Boris Johnson’s attack on the BBC furthers his corporate fascism

Boris Johnson looking at the BBC Logo - in reference to the pandemic revelations in the Guardian
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The BBC is under fire from Boris Johnson over its coverage of the government’s plan to send refugees to Rwanda. The PM accused the state broadcaster of being more critical of the scheme than it is of Vladimir Putin. In reality, the BBC hasn’t been critical enough. It’s just done what it always does: present the government line under the guise of impartiality. Not that that matters when we have a far-right government engaged in class war, whose goal is a corporate fascist state.

Johnson: the BBC is nicer about Putin

The Telegraph reported on comments Johnson made in a private meeting of backbench Tory MPs. He allegedly said that the BBC, as well as the Archbishop of Canterbury, were “less vociferous” about Putin than they were about the refugee plan. Johnson also said the BBC has “misconstrued” the government scheme.

In a later column, the Telegraph called Johnson’s comments a “war of words” between him and the BBC. Of course, the PM gunning for the Beeb is nothing new. As the Guardian reported, just days after the public elected him in December 2019, Johnson’s government was:

threatening the future of the BBC by insisting it is seriously considering decriminalising non-payment of the licence fee, while boycotting Radio 4’s Today programme over the broadcaster’s supposed anti-Tory bias.

This has been a running theme ever since. It has culminated in the government saying it plans to scrap the licence fee in 2027. Before then, it’s also freezing the price of the fee.

The persecution complex

Of course, in the context of the BBC, Johnson attacking it is a typical Tory and centrist MO: label views you disagree with as somehow being aligned with the country’s perceived enemies. Much like the treatment of Jeremy Corbyn, you then have a public who distrust those who the perpetrator is smearing.  Moreover, as The Canary previously wrote:

The persecution complex is a right-winger’s bread and butter. Delusions of maltreatment contribute to a grand victim narrative: mundanities become sinister anti-Conservative plots, evidence of a society that is actively hostile to their beliefs, as opposed to one literally governed by the Conservative Party. The objective of this is to garner sympathy, to convince the wider electorate that if their views are controversial enough to be censored by influential, ‘woke’ progressives, then surely they must be worth listening to.

Read on...

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Johnson’s current “grand victim narrative” is a personal one due to Partygate. But still, it serves the same purpose as The Canary noted above. Never mind the fact that the BBC‘s coverage of the government’s Rwanda plan was fairly dire, anyway.

BBC coverage of Rwanda: fence-sitting on steroids

In a drive for ‘balance’, the BBC essentially kept the government’s line with a few opposing comments thrown in. For example, it published one of its earliest articles about the plan on 13 April.  Originally, its headline was:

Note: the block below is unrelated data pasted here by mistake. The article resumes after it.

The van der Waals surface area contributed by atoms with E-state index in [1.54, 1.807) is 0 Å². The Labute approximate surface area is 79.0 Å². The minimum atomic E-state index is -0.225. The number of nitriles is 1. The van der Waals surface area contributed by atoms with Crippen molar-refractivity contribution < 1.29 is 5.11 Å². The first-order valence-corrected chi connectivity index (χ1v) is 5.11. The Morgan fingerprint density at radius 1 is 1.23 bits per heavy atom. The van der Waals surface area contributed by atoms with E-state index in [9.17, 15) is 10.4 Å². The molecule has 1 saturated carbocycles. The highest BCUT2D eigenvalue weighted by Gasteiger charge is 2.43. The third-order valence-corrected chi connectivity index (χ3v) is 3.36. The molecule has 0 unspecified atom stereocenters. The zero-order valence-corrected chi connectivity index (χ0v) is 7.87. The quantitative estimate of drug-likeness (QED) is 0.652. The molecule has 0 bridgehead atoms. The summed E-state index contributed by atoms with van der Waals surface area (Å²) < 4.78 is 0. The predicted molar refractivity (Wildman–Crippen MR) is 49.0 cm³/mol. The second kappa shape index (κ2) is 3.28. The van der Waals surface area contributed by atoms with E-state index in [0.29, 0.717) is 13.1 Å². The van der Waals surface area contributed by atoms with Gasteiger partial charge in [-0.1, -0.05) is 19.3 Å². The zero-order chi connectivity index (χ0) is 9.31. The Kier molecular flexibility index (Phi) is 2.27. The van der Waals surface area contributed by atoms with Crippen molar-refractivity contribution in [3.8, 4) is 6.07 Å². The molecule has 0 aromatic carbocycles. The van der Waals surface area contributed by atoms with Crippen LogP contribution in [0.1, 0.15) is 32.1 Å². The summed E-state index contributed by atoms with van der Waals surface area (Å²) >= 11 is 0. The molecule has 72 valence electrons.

UK to sign deal to send asylum seekers to Rwanda for processing

However, as the BBC edited the article, the content became closer to the government’s populist line. For example, the BBC changed the headline to this on 14 April:

UK to give asylum seekers one-way ticket to Rwanda

Before altering it again to this almost right-wing, tabloid-style ‘shout’:

One-way ticket to Rwanda for some UK asylum seekers

The final headline absolved anyone of any responsibility for the deal; that is, it didn’t say who was giving refugees a “one-way ticket”. Even so, all the other headlines failed to say it was the government doing this. Instead, they pinned it on the more homogenous “UK”. Moreover, the article itself gave the majority of the commentary to the government. The Canary‘s analysis shows that the BBC gave around 216 words to opposition voices in the 1,062-word article. This was compared to 388 from either government or pro-government voices. That’s 79.6% more words for people in favour of the plan. Plus, the article gave most of it’s conclusion to pushing the government’s other plans for refugees.

Creeping corporate fascism?

Ultimately though, Johnson’s attack on the BBC, regardless of whether it’s warranted, is a further step down the UK’s path to corporate fascism. As The Canary wrote, in its broadest sense this is:

a form of [an] oppressive regime that removes civil liberties while handing corporations huge wealth from the public purse as well as giving them power and control over all of us.

Control of the media is one aspect of corporate fascism. Johnson’s continued attacks on the BBC coupled with his government’s privatisation of Channel Four, are the epitome of this. Both these actions are not needed: the BBC is heavily biased towards the government, and Channel Four is a profitable venture that doesn’t need to be privatised, as the public doesn’t actually fund it. The government’s destruction of both will cement the already-dire UK media landscape as one controlled entirely by corporations.

BBC: caught in the crossfire

When even corporate journalists like ITV political editor Robert Peston call the government an “elected dictatorship“, something is seriously broken. The BBC has never been an outlet working in the public interest. But Johnson and his government aren’t attacking it for that reason. Shoring up their own agenda is the priority – that is, the agenda of a far-right government, meting out a class war in a corporate fascist state. The BBC is just in the firing line.

Featured image via LBC – YouTube and Wikimedia 

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